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Should You Get STI Tests In A Long-Term Relationship?

Should You Get STI Tests In A Long-Term Relationship?

Should You Get STI Tests In A Long-Term Relationship?

When you should get tested, regardless of your relationship status

Daye Wave Divider

Illustrations by

Erin Rommel


15th December 2020

Sex is great, but it doesn’t come without its risks – sexually transmitted infections (STIs) being one of them. 

Staying on top of your sexual health is really important, and anyone who is sexually active should be getting regular STI tests, regardless of their relationship status. 

“Your sexual health is so important,” says Dr. Sotonye West, an obstetrics and gynaecology doctor and creator of the @gynaegossip Instagram account. 

“It’s something that everyone should value and look after. There is a horrible taboo surrounding STIs that can make people want to hide, ignore or not mention symptoms and not get tested, which ultimately could lead to further spread of these infections.”

Although being in a monogamous, long-term relationship can limit your risk of getting an STI, it doesn’t guarantee that you won't contract an infection. Many STIs can still be passed on even when you're in a relationship, so it's important to get tested regularly. 

How long does it take for an STI to show up?

It depends on the STI. In some cases, symptoms can develop within a few days or weeks of contracting the infection, but sometimes STIs can be latent for months, or even years. 

Most STIs are asymptomatic, so you may not know you have one unless you get tested. If you do have symptoms, they may be:

  • unusual vaginal discharge 
  • pain or burning when you urinate
  • itches, rashes, lumps or blisters around your vulva or anus
  • pain and/or bleeding during or after sex
  • bleeding between periods
  • pain in the lower abdomen

Many common STIs have latency periods. “Some STIs, like syphilis and genital herpes, can go unnoticed for several years,” explains Dr. West.

“Genital herpes can be contracted during sexual activity with someone who either has active herpes lesions or is asymptomatically shedding the virus. Once you have caught it, you may never get a flare of herpes ever, may get one episode or get recurrent episodes. You may even get your first flare 10 years after catching it.”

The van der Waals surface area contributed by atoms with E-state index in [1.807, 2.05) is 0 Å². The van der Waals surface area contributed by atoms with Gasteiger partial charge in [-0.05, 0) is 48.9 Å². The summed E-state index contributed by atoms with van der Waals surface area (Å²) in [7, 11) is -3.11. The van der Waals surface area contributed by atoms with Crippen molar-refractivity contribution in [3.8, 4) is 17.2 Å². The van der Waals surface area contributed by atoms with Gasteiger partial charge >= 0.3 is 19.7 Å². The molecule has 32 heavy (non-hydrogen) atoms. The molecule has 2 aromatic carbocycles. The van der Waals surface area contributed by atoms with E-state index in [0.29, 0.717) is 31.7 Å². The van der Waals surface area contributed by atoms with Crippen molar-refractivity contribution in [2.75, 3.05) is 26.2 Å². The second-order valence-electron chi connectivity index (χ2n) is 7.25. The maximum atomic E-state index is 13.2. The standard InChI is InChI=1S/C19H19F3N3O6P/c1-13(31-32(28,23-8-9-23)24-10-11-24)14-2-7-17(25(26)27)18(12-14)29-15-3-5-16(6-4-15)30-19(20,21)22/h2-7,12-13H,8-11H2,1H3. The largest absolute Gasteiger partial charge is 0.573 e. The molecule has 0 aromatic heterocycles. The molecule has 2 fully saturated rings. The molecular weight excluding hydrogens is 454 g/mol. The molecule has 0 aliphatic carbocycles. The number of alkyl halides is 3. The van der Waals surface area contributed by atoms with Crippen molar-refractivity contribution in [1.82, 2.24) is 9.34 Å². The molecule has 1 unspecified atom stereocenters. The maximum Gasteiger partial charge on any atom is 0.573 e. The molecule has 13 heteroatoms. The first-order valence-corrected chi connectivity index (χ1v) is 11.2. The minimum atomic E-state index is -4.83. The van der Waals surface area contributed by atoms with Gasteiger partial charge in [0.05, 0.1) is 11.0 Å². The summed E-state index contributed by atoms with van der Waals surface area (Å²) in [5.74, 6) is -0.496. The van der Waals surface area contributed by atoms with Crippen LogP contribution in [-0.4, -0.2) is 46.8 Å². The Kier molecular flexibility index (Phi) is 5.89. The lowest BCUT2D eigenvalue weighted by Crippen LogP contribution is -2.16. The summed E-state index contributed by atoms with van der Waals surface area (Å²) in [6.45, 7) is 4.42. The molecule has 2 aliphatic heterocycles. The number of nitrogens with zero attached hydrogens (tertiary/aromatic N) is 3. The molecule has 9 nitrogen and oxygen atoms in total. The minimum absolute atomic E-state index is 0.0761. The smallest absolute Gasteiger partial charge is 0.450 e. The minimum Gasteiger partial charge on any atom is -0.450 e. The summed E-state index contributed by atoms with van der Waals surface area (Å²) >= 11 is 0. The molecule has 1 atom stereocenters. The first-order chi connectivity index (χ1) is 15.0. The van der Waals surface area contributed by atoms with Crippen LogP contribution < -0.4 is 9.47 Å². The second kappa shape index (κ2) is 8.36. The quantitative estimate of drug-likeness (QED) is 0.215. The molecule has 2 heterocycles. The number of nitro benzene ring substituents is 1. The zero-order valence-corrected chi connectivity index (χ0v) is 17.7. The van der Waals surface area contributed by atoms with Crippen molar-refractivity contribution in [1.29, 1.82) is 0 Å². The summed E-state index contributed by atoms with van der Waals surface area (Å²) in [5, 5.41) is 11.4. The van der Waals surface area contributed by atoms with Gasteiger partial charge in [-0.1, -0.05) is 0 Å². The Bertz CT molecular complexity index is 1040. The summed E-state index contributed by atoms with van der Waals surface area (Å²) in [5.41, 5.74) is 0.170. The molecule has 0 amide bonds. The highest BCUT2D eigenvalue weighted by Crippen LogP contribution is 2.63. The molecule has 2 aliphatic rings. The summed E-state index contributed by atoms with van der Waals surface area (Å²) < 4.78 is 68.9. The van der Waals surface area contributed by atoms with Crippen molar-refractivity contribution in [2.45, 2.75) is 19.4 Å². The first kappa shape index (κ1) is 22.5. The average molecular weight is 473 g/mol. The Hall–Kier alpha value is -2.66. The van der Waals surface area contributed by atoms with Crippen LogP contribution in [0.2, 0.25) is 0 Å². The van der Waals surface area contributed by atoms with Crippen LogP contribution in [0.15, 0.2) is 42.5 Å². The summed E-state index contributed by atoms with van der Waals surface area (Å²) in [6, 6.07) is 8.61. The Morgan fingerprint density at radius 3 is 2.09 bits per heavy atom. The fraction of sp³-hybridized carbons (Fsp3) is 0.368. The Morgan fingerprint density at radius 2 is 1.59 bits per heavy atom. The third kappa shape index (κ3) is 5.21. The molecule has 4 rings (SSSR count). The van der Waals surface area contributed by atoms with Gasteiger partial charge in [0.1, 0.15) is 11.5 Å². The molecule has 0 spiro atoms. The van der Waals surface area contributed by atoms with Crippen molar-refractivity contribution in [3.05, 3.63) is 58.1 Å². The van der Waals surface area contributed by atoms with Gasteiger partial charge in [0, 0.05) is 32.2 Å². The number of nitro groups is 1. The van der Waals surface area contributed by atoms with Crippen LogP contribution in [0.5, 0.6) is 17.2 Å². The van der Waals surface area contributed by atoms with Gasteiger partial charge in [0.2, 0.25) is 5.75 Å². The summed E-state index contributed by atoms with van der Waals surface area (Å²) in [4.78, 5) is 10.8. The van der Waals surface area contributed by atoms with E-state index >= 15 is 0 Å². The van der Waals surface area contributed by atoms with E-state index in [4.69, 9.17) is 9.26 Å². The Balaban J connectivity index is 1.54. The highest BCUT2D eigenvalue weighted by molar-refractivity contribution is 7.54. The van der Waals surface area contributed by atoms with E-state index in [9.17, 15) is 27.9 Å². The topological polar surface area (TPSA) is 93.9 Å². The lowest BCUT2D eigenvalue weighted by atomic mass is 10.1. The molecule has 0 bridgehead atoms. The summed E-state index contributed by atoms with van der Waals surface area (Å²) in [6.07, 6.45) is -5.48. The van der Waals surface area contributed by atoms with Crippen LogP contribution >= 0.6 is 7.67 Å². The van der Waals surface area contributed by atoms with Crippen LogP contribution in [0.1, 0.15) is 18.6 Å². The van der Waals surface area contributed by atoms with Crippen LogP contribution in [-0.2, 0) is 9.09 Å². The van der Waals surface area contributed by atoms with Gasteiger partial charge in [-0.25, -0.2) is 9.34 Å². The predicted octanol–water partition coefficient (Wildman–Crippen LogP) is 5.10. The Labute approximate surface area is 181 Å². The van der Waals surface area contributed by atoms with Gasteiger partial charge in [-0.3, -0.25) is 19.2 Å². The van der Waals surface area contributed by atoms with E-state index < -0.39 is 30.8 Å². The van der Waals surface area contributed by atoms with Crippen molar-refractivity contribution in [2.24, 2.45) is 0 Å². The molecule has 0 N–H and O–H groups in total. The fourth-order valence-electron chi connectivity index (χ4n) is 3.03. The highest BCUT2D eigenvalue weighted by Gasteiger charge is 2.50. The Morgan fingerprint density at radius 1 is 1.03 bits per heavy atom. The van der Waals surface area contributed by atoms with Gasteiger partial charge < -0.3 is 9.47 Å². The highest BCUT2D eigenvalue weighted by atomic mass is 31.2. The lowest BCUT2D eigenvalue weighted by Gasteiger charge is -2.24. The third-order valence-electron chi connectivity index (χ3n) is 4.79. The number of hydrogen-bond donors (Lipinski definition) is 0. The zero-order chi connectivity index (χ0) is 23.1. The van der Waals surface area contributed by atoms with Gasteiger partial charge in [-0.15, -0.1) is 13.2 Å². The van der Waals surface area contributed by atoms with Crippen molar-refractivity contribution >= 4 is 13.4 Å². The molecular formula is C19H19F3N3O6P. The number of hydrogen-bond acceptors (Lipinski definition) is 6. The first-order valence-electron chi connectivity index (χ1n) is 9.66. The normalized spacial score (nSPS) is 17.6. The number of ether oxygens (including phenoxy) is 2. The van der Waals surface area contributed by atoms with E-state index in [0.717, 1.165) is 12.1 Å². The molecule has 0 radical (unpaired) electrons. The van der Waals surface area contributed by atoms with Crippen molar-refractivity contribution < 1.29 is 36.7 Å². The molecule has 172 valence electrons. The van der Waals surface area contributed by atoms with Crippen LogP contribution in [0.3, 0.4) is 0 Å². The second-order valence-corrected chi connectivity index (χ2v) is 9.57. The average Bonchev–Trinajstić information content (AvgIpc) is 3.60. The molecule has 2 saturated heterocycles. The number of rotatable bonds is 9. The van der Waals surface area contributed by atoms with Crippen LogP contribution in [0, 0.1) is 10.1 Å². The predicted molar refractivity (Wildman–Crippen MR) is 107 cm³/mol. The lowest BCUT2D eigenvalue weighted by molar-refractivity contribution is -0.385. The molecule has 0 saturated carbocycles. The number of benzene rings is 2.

STI test

Can you get an STI in a long term relationship?

Yes! Even if you’re in a long-term, monogamous relationship, it’s possible for you or your partner to have a previously undiagnosed and untreated STI. 

An STI doesn’t necessarily mean your partner cheated on you, it could mean that either you or your partner didn’t get tested before the relationship, and symptoms are starting to appear.

“Being tested in a long-term relationship is just as important as being tested in short-term relationships or with casual partners,” adds Dr. West.

Many people worry that getting tested for STIs if they’re in a long-term relationship is a sign of distrust, but that’s definitely not the case! Getting tested regularly not only looks after your own sexual health, but also that of your partner(s). So really, getting tested is a gesture of love and respect.

How often should you get an STI test?

The general rule of thumb is for all sexually active people with new or multiple sex partners to get tested after every new sexual partner, especially if you’re having unprotected sex (not using barrier contraceptive methods like condoms). Failing that, getting tested every six months or annually is the next best thing. 

If you’re in a monogamous, long-term relationship, Dr. West says getting an STI test at least once a year is good practice. Meanwhile, people in open or polyamorous long-term relationships who are having sex with multiple partners should have regular STI tests, just as if they were single. 

Why you should get tested

There’s no shame in contracting an STI (it happens), but when it comes to your sexual health, ignorance is not bliss. Many STIs can cause pain or discomfort, and if left untreated they can not only be passed onto others, but also permanently damage your health and fertility, especially in women.

“If chlamydia spreads to the womb, ovaries or fallopian tubes, it can cause Pelvic Inflammatory Disease (PID), which in turn can cause problems getting pregnant, chronic pain and increase the risk of an ectopic pregnancy,” explains Dr. West.

What does an STI test involve? 

During the visit, you’ll fill out a patient form, after which the doctor or nurse will ask you about your medical and sexual history. They’ll ask you questions about your sex life, like when you last had sex, if you have any current sexual partners, whether you have symptoms, etc. 

Testing for an STI might involve: 

  • a urine sample
  • a blood sample (if testing for syphilis and HIV)
  • a visual examination of your genitals and anus (if you have active genital herpes or genital warts)
  • swabs from the vagina (you can often do these yourself).


  • Anyone who is sexually active is at risk of contracting an STI. 
  • You should get regular STI tests, regardless of your relationship status. 
  • Most STIs don’t show symptoms and can be dormant for years.

Daye tampons are manufactured in accordance with medical device standards, including ISO13485 and GMP. In order for a diagnosis to be confirmed, test results from the Diagnostic Tampon should be considered by a licensed healthcare provider alongside a patient's symptoms and medical history. Like every other diagnostic test, lab results are not sufficient for a diagnosis. Daye offers customers the option to connect with independent CQC-regulated healthcare providers virtually and in-person for a confirmed diagnosis. All prescriptions and treatments provided through the Daye platform are issued by third-party, independent pharmacists, who are also regulated under CQC and GPhC.